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Cable Technology Feature Article

May 03, 2011

Number of Televisions Owned in U.S. Declines

By Jamie Epstein, TMCnet Web Editor

It has been a staggering 20 years since something like this has happened—the number of homes in the United States that own television sets has decreased.

The Nielsen Company, a research firm that conducts surveys on television ratings, looks at how TV set ownership can potentially affect these ratings. They recently announced that 96.7 percent of American households now own television sets, down from 98.9 percent.

Nielsen claims there are two major factors affecting this lowered number. These factors include poverty and technological advances.

Many low-income households are struggling just to pay the mortgage on their homes and put food on the table, and many no longer own TV sets. This economic depression has been enhanced by higher food prices and drastically increased gas prices. When the going gets tough, television sets have to get going—as they are extremely expensive and something you don’t actually need to survive (though some might disagree with this statement).

 “They are people at the bottom of the economic spectrum for whom, if the TV breaks, if the antenna blows off the roof, they have to think long and hard about what to do,” Pat McDonough, the senior vice president for insights and analysis at Nielsen said in a statement. Most of these households do not have Internet access either. Many live in rural areas.

Technological advances from streaming websites like Netflix, have allowed the younger generation to watch all of their favorite shows and movies through their computers or tablets, which has contributed to the reduction in the amount of television sets being purchased. This factor is also propelling Nielsen to seriously think of redefining the term “television household” to include Internet video viewers.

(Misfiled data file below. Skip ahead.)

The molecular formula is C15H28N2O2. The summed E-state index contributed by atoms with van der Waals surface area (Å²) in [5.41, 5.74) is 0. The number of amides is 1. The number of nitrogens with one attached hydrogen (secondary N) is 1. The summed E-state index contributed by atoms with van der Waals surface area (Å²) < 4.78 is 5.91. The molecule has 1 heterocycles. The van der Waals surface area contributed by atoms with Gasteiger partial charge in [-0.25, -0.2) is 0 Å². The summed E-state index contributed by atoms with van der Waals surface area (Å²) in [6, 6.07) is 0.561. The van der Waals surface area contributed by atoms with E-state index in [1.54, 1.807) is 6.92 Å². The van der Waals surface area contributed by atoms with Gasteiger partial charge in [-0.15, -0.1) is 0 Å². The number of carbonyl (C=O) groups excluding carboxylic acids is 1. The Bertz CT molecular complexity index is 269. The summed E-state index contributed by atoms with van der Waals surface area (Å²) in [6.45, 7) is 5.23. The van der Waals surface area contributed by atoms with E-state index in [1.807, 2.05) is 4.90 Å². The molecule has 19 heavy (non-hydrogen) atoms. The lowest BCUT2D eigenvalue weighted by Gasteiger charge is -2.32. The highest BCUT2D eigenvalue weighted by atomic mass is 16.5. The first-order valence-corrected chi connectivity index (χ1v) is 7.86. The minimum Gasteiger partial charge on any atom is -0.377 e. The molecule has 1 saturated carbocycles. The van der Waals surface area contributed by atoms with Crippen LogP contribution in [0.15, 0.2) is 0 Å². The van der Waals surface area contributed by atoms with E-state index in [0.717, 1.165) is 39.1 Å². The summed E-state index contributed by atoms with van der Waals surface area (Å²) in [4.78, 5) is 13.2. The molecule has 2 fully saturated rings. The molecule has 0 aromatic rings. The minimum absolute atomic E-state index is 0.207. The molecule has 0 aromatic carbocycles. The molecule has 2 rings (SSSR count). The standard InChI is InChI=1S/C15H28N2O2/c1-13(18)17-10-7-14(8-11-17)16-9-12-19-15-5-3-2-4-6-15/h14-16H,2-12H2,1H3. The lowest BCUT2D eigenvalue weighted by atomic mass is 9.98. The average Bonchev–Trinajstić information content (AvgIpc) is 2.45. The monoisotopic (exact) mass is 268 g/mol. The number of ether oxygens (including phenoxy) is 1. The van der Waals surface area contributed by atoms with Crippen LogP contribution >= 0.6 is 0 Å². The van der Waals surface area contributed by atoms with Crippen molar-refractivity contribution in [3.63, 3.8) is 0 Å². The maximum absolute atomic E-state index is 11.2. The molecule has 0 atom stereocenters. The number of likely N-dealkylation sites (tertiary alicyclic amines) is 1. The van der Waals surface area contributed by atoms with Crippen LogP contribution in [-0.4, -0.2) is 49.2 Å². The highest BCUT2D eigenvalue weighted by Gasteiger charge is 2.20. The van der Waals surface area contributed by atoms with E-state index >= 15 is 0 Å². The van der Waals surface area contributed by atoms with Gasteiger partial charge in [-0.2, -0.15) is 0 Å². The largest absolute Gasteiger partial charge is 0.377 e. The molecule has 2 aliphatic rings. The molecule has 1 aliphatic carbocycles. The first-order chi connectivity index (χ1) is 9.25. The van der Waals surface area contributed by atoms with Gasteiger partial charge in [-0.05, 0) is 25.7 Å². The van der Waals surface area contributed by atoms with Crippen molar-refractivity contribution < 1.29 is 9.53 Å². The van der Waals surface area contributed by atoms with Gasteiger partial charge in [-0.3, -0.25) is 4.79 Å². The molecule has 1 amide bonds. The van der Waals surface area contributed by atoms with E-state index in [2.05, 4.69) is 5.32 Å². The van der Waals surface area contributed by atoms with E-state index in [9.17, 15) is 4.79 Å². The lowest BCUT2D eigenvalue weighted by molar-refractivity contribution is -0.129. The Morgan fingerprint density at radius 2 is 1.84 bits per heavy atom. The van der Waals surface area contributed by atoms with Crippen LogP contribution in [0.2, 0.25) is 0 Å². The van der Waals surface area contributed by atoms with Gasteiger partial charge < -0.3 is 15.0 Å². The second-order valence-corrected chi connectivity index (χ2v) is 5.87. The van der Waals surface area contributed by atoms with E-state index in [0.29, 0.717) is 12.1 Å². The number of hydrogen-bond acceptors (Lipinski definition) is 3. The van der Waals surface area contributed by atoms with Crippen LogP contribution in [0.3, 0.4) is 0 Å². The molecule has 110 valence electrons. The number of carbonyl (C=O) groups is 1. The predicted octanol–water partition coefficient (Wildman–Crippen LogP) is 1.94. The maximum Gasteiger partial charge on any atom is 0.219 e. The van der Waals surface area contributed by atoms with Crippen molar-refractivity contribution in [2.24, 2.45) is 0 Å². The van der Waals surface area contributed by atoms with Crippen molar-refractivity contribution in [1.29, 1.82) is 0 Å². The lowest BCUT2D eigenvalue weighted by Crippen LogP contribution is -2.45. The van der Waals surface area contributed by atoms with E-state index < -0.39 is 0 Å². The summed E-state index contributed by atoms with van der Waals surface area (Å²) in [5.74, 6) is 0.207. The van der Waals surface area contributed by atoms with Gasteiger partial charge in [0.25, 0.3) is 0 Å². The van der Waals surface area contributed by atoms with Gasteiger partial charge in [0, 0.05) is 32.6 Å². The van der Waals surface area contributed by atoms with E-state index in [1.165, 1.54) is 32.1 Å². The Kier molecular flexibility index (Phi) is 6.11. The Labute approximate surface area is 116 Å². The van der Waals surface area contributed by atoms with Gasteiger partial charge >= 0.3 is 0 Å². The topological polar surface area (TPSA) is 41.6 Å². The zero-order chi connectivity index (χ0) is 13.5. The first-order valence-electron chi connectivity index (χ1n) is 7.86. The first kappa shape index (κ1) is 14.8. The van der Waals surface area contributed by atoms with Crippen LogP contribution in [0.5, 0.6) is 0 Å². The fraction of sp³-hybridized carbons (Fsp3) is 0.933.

“We’ve been having conversations with clients,” said McDonough. “That would be a big change for this industry, and we’d be doing it in consultation with clients if we do it.”

Nielsen’s household figure results show that although most Americans rely heavily on the TV set, some people are being forced to look at other viewing options. The “persistently rocky economy” is “the driving factor,” the company says in the report.

Nielsen explains the way they view the results: “While Nielsen data demonstrates that consumers are viewing more video content across all platforms — rather than replacing one medium with another — a small subset of younger, urban consumers seem to be going without paid TV subscriptions for the time being. The long-term effects of this are still unclear, as it is undetermined if this is also an economic issue that will see these individuals entering the TV marketplace once they have the means, or the beginning of a larger shift to online viewing.”

Jamie Epstein is a TMCnet Web Editor. Previously she interned at News 12 Long Island as a reporter's assistant. After working as an administrative assistant for a year, she joined TMC (News - Alert) as a Web editor for TMCnet. Jamie grew up on the North Shore of Long Island and holds a bachelor's degree in mass communication with a concentration in broadcasting from Five Towns College. To read more of her articles, please visit her columnist page.

Edited by Rich Steeves